Author Maureen Johnson tweeted this piece in Ms. Magazine's blog discussing a literary event. Not only is this a thoughtful analysis of the implicit sexism of so many of these types of events and literary culture in general, it's an excellent piece of writing.
...Barnes & Noble may be attempting to charge publishers not only for traditional co-op (which usually means display on the New Releases table, Mother’s Day table, etc.), but also for giving books any shelf space at all, including spine out. Simply put, Barnes & Noble can’t sustain a model whereby consumers use their stores as showrooms, then order books from a competitor such as Amazon.
This is good breakdown of what's happening with the Barnes & Noble-Simon & Schuster feud. This is one of those things I find myself having a hard time getting my head around, simply because it's so whacked (technical term) all around. This column has some excellent tips for authors whose books are collateral damage in this dispute.
- Shelley Ann Clark has an excellent post up on one of my favorite blogs, Wonkomance. She discusses how "reader's advisory" changed the way she thinks about reading and the importance of not judging other readers' tastes.
- I really enjoyed Sarah Wendell's post for Kirkus about identifying tropes that do and don't work for you--I think this applies to all genres and as I've paid more attention to this myself, I've had better and better luck with finding books that I enjoy. Certain things just don't work for me, and I've come to terms with that being entirely okay.
- I don't know how I feel about the contention that ebooks are their own genre. The technology does have the potential to encompass some creative approaches (though print has its own unique potential in this area as well), but most of the time ebooks are just, well, books. Format obsession continues to baffle me.
- I have zombie burnout, but I love the movie Zombieland, so I'm intrigued by Amazon studios having greenlighted an online-only series based on the film. (And I'm fascinated by this web-only approach to "television.")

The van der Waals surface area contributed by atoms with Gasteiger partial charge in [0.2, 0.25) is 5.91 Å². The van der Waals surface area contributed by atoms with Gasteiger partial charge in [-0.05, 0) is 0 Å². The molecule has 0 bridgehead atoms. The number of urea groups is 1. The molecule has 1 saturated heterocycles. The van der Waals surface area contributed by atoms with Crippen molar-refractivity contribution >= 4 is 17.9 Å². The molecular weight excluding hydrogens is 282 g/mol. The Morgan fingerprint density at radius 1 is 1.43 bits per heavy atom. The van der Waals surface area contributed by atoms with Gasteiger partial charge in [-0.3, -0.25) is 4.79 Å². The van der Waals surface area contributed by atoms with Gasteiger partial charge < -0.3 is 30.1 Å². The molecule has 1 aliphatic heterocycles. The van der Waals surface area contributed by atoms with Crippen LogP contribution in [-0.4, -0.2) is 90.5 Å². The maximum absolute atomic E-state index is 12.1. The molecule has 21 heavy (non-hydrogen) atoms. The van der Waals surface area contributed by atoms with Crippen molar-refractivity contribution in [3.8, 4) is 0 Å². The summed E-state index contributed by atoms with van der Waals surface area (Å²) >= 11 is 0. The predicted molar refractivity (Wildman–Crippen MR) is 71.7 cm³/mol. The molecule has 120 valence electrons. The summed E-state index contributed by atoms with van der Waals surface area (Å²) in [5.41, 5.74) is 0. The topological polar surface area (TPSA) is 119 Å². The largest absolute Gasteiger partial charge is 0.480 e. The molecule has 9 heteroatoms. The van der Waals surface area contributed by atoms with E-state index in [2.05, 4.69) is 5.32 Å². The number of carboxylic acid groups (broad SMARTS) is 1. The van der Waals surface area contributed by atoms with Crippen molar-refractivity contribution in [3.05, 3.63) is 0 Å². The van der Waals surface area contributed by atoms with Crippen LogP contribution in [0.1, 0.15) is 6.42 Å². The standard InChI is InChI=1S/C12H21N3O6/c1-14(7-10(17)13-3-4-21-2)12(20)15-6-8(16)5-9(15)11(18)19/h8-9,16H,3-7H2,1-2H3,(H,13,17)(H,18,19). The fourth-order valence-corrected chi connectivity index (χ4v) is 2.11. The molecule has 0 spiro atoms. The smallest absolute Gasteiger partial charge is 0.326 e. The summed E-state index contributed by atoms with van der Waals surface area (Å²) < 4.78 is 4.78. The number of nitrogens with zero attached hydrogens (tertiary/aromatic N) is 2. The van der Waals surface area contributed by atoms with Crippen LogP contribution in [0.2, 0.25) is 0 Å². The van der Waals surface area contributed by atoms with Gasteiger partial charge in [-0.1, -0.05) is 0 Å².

- You must check out Sarah at YA Love's students' "literacy lockers." This is the coolest thing I've seen in a long time.
- This Onion piece about stars of cancelled shows cracked me the hell up--I bet there's more than a grain of truth in this satire.
- Want a recipe for Anne of Green Gables-style raspberry cordial? (via @smartbitches on Twitter)
Books That Are Cheap
Bittersweet by Sarah Ockler was one of my favorite books of 2012, and is one of Laura's absolute favorites ever (read her tribute to Bittersweet right here). It's currently discounted in ebook format to $3.79 for Kindle and $3.99 for Nook. (While you're at it, you may as well preorder Sarah's 2013 novel The Book of Broken Hearts, because it's just that good.)
I adore Barbara Kingsolver's writing, and my favorites are her older novels. The Bean Trees was published in the 1980s and it totally holds up and the the southwest setting is spot-on. It's currently $1.99 for Kindle and Nook.
Finally, Fall for Anything is the only Courtney Summers novel I haven't read (I have no idea why), so I snagged the paperback when I saw it was only $4 in the bargain books section of Amazon. No one writes characters who challenge expectations quite like Courtney, so I'll have to mentally prepare myself before diving into it.
Happy weekending, y'all!